Floor advice required

I'm going to renovate an old pine floor ie sand & varnish the boards etc. but there are gaps between the boards. I don't want to lift and relay the boards so I plan to fill the gaps (various 3-5mm) I was thinking of wedge shaped pine strips glued in and levelled off but I've heard rumours of cord or rope being inserted into gaps. Has anyone had experience of either of these techniques or any other suggestions? I know this isn't exactly cutting edge woodwork but any info would be gratefully received
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JohnMBrebner wrote:

You may also want to post to alt.home.repair. Lots of flooring discussions over there.
-- Mark
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Be careful how well you fill the gaps. The boards will move with the seasons and if you fill the too tight when shrunk for the winter, they can buckle when the summer humidity comes. That is why rope is often used as a filler.
If you don't get a definitive answer here, contact someone at your local historical society and they can recommend someone that is knowledgeable about restoration. Ed
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Actually the "rope trick" is an age old and very affective method of filling the gaps. I dismantled a floor that was from all appearance built that way. I would definitely consult the home repair listserve. I'm thinking they will recommend using a natural fiber wound (not braided) rope made from probably Sisal. The floor itself was very unique and I would recommend at least testing it.
EJ
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On 14 Jan 2004 18:32:02 GMT, snipped-for-privacy@aol.com (JohnMBrebner) wrote:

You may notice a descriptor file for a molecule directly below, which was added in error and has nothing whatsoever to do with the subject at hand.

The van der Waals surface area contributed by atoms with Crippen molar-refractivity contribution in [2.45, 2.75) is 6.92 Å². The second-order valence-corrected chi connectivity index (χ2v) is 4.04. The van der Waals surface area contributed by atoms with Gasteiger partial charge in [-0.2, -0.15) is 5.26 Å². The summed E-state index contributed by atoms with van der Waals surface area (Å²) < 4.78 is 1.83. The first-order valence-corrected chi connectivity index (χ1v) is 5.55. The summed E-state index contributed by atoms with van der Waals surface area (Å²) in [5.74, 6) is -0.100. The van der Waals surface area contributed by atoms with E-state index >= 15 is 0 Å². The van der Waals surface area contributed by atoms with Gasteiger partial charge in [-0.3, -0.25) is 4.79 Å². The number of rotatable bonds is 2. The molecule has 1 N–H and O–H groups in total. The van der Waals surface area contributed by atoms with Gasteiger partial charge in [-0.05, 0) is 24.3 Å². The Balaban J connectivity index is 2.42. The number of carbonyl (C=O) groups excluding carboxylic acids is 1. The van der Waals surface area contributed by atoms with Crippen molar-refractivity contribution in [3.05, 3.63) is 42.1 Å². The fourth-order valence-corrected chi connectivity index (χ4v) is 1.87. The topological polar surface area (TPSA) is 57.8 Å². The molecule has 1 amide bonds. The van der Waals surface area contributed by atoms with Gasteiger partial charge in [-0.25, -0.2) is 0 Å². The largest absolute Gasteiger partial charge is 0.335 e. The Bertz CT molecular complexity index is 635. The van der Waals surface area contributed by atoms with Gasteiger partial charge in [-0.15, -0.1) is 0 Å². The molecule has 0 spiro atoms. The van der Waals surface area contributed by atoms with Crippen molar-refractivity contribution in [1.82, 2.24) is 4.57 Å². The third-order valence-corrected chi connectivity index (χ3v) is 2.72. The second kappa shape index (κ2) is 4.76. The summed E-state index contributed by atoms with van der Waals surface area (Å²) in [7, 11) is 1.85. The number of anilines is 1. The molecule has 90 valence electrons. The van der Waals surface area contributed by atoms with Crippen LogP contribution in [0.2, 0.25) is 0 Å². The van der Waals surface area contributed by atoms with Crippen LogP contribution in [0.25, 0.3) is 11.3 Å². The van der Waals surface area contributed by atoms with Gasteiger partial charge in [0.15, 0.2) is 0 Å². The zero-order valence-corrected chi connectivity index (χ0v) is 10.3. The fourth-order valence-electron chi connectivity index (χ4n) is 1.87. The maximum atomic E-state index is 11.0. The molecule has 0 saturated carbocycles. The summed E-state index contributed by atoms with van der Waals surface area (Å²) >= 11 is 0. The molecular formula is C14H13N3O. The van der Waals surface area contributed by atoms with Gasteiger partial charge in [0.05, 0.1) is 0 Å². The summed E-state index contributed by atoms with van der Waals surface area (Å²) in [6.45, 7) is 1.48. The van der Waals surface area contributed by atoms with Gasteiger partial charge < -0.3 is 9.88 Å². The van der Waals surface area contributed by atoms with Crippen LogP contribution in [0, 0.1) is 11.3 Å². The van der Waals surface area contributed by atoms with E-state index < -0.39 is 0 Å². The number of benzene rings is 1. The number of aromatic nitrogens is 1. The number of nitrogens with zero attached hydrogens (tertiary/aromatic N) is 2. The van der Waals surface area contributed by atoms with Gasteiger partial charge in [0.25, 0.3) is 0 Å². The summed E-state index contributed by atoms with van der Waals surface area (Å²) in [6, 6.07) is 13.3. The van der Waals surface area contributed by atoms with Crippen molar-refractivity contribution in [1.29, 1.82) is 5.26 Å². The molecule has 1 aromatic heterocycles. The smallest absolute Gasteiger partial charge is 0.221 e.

I've got old pumpkin pine floors in my house (currently hidden by hideous wall to wall carpet - that was intended to get the kids through the crawling stage but has hung around for far to long beyond that).
The gaps in old pine floors are part of the charm, but for those who insist on gapless floor, some mechanics put the same material that plumbers use in a wiped lead joint down into the gaps (oakum). It comes in rolls. The trick is to set the stuff down into the gap with a caulking iron or a flooring chisel, leaving some space at the top, and then the floor sanding will fill the rest of the space with dust that should not be removed prior to coating. It's more or less the same technique that boat builders used to use in caulking seams.
Once I tear this carpet up, I'll be leaving the gaps. The kids are old enough to deal with them now.
Thomas J. Watson-Cabinetmaker (ret) Real Email is: tjwatson1ATcomcastDOTnet Website: http://home.comcast.net/~tjwatson1
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Thanks for the suggestions everybody
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snipped-for-privacy@aol.com (JohnMBrebner) wrote in

How is the current floor nailed down? T&G with hidden nails or perhaps just face nailed? It might make a difference.
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